October 20, 2013 |
Pennsylvania Ballet opened its 50th anniversary season with a celebration of pure, luxurious beauty with the company premiere of George Balanchine's Jewels Thursday night at the Academy of Music. It is a plotless ballet in three acts - "Emeralds," set to music by Faure; "Rubies" to Stravinsky; and "Diamonds" to Tchaikovsky - but the dancers conveyed bits of story. Lauren Fadeley and Ian Hussey darted playfully through formations of corps dancers in puffs of green tulle while performing swirling arm movements, grand developees, and luscious port de bras.
October 15, 2013 |
In 1961, George Balanchine summoned some of the nation's top ballet teachers to a seminar in New York, hub of the U.S. dance world and one of the few cities where professional ballet was being performed at the time. "Something has to happen," said the great choreographer and founder of the New York City Ballet and its School of American Ballet. "You're turning out more and more dancers. Where are they going to dance?" "If you really are serious, Mr. B.," said Barbara Weisberger, who had been his first child student (at age 8)
October 8, 2013 |
Enrollment at Pennsylvania's 14 state universities has dropped more than 6 percent since its peak in 2010, setting off a flurry of proposed faculty layoffs, program eliminations, and increased recruitment at many of the schools. The Pennsylvania State System of Higher Education enrolled just over 112,100 students this year, down from its all-time high of 119,513 in 2010. Enrollment dropped 2 percent in the last year alone, with 12 of the 14 universities noting decreases. Only Bloomsburg and West Chester Universities recorded increases.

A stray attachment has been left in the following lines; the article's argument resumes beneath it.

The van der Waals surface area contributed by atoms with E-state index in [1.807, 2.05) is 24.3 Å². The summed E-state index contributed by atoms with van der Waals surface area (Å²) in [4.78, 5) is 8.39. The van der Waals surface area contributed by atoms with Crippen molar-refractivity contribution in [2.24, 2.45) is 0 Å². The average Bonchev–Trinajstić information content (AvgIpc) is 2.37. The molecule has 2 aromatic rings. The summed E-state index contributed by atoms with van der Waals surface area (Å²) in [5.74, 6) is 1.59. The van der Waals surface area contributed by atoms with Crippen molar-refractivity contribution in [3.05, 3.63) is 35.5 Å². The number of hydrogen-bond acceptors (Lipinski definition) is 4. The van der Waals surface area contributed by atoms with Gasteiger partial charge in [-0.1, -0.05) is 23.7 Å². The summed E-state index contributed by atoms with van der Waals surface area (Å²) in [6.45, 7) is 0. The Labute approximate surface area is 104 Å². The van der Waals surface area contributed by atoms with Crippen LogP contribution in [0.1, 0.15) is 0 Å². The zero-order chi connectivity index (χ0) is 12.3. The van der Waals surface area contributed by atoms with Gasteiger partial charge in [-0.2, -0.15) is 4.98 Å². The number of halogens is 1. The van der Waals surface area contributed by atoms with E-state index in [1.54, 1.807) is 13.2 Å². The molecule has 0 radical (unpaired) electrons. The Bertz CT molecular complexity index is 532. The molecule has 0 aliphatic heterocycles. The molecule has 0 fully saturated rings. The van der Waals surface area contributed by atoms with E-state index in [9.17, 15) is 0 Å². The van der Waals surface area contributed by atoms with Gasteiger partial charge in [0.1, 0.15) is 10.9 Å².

September 24, 2013 |
WHEN PARX management moved the Pennsylvania Derby off Labor Day a few years ago and, then last year raised the purse of its second biggest race, the Cotillion Stakes, and put them both on the same day, they were trying to create an "event. " They officially have an event. Attendance is an irrelevant horse racing statistic in 2013 as 90 percent off all the money is bet away from the race track - online with an account, at an OTB or over the phone. But when you offer something special, you would like to see a big crowd and lots of wagering.
September 14, 2013 |
As Philadelphia's public schools grapple with a devastating fiscal crisis, a new report from a national group says most states - including Pennsylvania and New Jersey - are spending less to educate each student than they did in 2008. In a report issued Thursday, officials at the Center on Budget and Policy Priorities said the cuts had caused districts to eliminate 324,000 positions nationwide, scale back programs, and increase class sizes. The center, a liberal-leaning think tank based in Washington, warned that the cuts made to K-12 spending could "limit or stymie education reform efforts by limiting the funds generally available to improve schools.